The second in the ‘Setting Out’ series is a guest post from my friend Bishop O’Connell, author of the ‘American Faerie Tale’ series. Here, Bishop shares a very funny and informative post on what he’s learned about attending conventions over his years as an author (and before).
Extroverts in their Natural Environment
My first comic convention was in San Diego; I was an attendee. Don’t get jealous – this was long before San Diego Comic Con became the pop culture behemoth it is now. I recall it being fun, though quite heavy on Star Trek—The Next Generation was at its height at the time—but I was too young and broke to really appreciate it. The second convention I attended was a gaming convention which I found much more fun and I think actually had a larger attendance; like I said, a long time ago. This was also a time when geek culture was still much maligned, and the term itself was still a pejorative.
When my first book, The Stolen, was published (many years later), I was invited to attend the New York Comic Con (NYCC) by my publisher and attend a panel. Let’s just say I was a bit excited (read: out of my geeky mind in delight). Not only had I not been to a con in a couple of decades, I was going to be a guest speaker! I’d be on the other side of the table! I had no illusions about my status, but I’d be lying if it didn’t feel a bit like I’d been invited to a celebrity party and was, by association, a minor celebrity myself. I knew there’d be no adoring crowds of people eager to meet me, no long lines at my book signing, but I really felt like I’d made it, in a small way at least. It was incredibly exciting and I couldn’t wait.
Now to briefly digress, I am and have always been an extrovert. I like to think it’s less the “LOOK AT ME! LOOK AT ME! I NEED EXTERNAL VALIDATION!” kind and more the “I just like people” kind, and I’ve paid my friends well to agree with me. I was never the little kid who put on shows for my family or anything, but in my early elementary school days, I did write short stories which the teacher would read at story time. Even as a little kid I’ve never been uncomfortable speaking in front of groups or to strangers (much to my parent’s dismay). When I got older I discovered theater and actually had a respectable resume for a starting actor. I briefly majored in theater, was part of a professional acting troupe, and even a professional improvisation group. Don’t look at me like that, it was the 90s. I soon discovered I was doomed to fill a particular role, namely the funny fat guy. At that point I shifted my focus to writing and changed my major to philosophy. Yeah, I know it’s ironic that I chose writing; an extrovert in a job that is, for the most part, quite solitary. But then I’ve always enjoyed irony. I of course knew shy people, but didn’t really understand the concept of an introvert. I mean, who doesn’t enjoy getting laughs or applause? Turns out, in the literary world, I’m the oddball. That’s a very strange realization to come to, and I think it’s helped me to empathize and understand others all the better. However, that oddity served me well at NYCC and all other conventions.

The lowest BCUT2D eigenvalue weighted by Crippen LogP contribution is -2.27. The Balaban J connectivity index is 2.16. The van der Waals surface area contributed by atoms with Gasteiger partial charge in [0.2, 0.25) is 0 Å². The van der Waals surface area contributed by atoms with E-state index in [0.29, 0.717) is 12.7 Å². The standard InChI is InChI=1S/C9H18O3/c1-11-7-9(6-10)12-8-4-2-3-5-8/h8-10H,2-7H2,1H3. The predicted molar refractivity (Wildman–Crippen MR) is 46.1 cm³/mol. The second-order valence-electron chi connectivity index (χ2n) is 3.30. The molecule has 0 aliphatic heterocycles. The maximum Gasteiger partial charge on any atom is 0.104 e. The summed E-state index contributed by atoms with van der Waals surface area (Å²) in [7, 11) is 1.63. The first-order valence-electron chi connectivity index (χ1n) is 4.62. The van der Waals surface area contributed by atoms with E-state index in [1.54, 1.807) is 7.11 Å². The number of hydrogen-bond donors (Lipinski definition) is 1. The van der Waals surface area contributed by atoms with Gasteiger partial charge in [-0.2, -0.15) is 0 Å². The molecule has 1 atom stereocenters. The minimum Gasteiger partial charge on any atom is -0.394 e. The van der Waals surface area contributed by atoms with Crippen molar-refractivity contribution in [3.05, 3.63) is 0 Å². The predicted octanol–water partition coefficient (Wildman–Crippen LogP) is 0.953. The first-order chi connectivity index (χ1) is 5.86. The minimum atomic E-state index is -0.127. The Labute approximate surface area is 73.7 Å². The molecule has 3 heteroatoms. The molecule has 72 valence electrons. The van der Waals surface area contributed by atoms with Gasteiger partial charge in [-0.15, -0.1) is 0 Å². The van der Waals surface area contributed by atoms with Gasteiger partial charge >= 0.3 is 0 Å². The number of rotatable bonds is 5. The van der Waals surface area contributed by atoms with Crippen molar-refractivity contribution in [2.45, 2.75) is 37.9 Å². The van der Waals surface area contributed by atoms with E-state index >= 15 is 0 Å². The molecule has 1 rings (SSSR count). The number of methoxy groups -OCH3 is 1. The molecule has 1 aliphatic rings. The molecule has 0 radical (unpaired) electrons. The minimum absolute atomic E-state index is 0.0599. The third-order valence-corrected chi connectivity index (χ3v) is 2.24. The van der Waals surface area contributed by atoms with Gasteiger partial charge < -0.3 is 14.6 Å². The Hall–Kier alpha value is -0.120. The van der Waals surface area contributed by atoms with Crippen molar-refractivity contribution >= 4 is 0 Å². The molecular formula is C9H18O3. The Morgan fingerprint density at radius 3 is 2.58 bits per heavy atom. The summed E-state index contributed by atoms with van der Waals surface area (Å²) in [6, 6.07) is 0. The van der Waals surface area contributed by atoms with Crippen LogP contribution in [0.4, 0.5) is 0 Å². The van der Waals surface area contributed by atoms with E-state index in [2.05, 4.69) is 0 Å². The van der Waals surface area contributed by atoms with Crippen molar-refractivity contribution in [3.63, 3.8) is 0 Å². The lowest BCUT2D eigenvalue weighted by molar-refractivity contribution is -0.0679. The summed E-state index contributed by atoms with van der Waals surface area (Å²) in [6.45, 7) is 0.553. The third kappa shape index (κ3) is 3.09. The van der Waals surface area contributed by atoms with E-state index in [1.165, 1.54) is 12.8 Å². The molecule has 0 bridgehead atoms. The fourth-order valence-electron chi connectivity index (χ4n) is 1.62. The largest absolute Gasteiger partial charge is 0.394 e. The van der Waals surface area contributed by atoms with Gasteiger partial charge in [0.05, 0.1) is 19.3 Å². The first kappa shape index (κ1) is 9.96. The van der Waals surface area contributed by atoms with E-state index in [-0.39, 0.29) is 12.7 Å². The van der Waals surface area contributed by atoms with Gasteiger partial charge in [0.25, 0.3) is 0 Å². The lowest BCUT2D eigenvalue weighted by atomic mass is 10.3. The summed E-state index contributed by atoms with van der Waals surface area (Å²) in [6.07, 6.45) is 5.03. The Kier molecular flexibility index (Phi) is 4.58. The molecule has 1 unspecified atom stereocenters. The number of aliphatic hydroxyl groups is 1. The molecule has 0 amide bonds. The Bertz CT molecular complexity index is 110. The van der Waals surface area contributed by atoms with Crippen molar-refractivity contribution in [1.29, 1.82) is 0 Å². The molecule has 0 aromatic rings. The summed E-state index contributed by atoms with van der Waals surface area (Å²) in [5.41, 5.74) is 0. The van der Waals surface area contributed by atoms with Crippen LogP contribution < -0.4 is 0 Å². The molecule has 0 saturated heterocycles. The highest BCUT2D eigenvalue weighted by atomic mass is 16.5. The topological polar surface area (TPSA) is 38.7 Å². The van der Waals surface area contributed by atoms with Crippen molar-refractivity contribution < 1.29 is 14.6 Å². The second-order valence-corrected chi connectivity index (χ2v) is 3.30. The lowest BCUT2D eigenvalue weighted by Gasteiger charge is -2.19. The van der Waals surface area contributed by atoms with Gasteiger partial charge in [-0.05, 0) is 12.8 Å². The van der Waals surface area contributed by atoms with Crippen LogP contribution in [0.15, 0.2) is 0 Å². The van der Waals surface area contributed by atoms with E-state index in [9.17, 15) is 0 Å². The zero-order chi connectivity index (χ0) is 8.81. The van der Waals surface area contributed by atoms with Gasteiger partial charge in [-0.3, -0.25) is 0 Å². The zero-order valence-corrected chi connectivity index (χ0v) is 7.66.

Back to New York: it was 2014 and the attendance that year was 133,000 people. It beat out San Diego for the largest con in North America (due entirely to the fact that I was attending, I’m sure). Until you see it, it’s hard to conceive of that many people all in one place. That’s more than the population of many cities. When I arrived, I was stunned. Even on Friday (Saturday is usually the biggest day) it was so crowded there was barely room to walk for an average size person. I had to squeeze between people almost the entire time. I know many authors who find that kind of crowd overwhelming, but for me, it was all the more exciting. See above regarding oddball.